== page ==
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Chapter 3: The Roots of Engagement

I’ve told this story dozens of times to groups of leaders and managers, and then asked how many have experienced this kind of phenomenon. Every time, fully three-fourths of the audience say that they—or someone related to them—have gone through a situation where, slowly but surely, a well-intentioned parent and child have become disillusioned, then disengaged, and ultimately destructive to the team. Of course, this could happen with a theater group, a jazz ensemble, or a dance team—but the result is the same.

In an instant, the people in these audiences recalled how it felt to be disengaged or not belong. It’s important to remember what it’s like to start off being excited about a new job and a new role and, over time, become disillusioned because you don’t feel that you can fully play.

In many companies, managers and frontline associates don’t see where they belong in executing the strategy of the business. They may initially (and energetically) offer opinions and ideas; then, when their thoughts are ignored or disregarded, they slip into indifference. As in our soccer story, they start to distrust their leaders and become more aligned with those wearing the uniform of cynicism and apathy—the disengaged—than those who are actively working for the organization to win. The people at Beaumont Hospitals in Michigan know the importance of feeling as if you belong. Not long ago, more than 13,000 employees met to share the organization’s new vision. Ken Matzick, Beaumont’s CEO, noticed that what happened that day went beyond communication of a unified message. The experience gave people a sense of belonging simply because they were asked to express their own ideas. “When leaders show respect by asking employees for their opinions,” Matzick said, “people feel valued and connected, and see themselves belonging to the process of driving change.”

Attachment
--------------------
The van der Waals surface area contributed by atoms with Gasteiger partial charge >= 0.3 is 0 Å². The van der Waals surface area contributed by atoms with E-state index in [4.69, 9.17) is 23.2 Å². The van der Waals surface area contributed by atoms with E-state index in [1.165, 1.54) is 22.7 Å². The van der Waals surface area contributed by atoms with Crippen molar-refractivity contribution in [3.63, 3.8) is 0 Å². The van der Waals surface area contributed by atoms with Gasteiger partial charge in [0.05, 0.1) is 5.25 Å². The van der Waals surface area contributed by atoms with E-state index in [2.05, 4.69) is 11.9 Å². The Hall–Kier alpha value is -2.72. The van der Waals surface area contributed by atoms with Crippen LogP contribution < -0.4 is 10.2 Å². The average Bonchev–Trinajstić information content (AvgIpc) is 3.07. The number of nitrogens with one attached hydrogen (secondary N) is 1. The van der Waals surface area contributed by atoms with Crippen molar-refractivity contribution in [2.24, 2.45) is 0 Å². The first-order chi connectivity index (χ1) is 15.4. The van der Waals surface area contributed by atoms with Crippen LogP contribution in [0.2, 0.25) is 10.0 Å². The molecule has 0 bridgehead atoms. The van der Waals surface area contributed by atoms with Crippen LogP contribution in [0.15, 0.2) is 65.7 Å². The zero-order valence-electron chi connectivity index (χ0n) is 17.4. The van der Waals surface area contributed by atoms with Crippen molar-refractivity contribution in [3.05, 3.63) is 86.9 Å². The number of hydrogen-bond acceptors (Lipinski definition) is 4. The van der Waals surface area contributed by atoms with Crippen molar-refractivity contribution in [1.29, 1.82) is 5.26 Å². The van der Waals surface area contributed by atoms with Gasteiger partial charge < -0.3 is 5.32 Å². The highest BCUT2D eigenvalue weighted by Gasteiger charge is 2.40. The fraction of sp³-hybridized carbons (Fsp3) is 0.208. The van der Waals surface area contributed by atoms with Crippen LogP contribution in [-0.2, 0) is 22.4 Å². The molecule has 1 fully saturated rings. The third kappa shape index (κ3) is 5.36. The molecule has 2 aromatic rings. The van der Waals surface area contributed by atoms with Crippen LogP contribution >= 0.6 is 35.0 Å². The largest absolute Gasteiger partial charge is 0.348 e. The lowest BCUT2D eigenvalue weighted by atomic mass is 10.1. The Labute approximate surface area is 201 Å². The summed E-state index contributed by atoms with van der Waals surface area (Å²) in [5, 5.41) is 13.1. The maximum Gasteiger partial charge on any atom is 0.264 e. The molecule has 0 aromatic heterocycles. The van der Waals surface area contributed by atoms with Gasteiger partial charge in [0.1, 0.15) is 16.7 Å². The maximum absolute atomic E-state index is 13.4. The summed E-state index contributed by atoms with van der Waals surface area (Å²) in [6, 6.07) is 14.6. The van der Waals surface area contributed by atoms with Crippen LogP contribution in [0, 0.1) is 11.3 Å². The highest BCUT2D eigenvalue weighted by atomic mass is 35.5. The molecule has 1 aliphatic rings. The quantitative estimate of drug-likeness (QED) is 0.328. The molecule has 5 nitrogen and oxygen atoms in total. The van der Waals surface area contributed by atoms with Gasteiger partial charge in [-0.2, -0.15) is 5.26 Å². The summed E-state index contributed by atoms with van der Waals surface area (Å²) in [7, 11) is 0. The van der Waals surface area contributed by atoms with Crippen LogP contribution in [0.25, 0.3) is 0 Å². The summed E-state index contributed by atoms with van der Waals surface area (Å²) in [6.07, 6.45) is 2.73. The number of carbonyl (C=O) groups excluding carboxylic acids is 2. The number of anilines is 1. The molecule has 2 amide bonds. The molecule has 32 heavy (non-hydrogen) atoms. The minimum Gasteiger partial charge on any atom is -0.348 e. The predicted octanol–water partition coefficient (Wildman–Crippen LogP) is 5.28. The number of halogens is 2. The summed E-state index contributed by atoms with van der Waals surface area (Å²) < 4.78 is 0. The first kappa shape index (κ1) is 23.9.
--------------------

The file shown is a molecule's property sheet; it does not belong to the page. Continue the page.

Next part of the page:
3. People want to go on a meaningful journey.

We all want to be on some kind of purposeful adventure that matters. As part of moving forward, there’s a feeling of excitement, pioneering, discovery—and a sense of accomplishment that comes from achieving something that matters. It’s more than attractive; it’s downright heady. It’s the part of the human spirit that suggests we can be more, that we are more. Robert Redford was once asked why he continued to support the Sundance Institute for fledgling filmmakers. He said, “I’ve always operated from a belief that if we could do more, we should.” We all want to create something that doesn’t exist right now. Nobody wants to sum up a lifetime by saying, “I did one hell of a job maintaining what was already there.” What’s important is, “Here’s what it was like when I arrived, and here’s how I made it better!” Our journey is both a challenge and an opportunity that compels us to take risks and makes overcoming the barriers worth the effort.

Some journeys are more public than others. In the mid-1980s, Chrysler, a longtime mainstay of the American auto market, was flirting with insolvency. After a long struggle, the U.S. government stepped in to provide financial backing. Chrysler was given a federal guaranteed loan that the company was to pay back when the storm was over. I spent a day with a senior engineer at Chrysler a few years later, and he gave me the inside story. Here’s what he told me:

“When Chrysler got those loan guarantees, this was an amazing place to work. Everybody on the outside thought we were on life support, but nothing could have been further from the truth! All of us who worked here shared a spirit of commitment— there was no way we’d let down our country or our company. We were absolutely certain about this. It was like an adventure, like a pledge we were going to fulfill. You could come in here at any time of the day or night and find lights on in the offices. If anyone asked for help, anywhere, they got it

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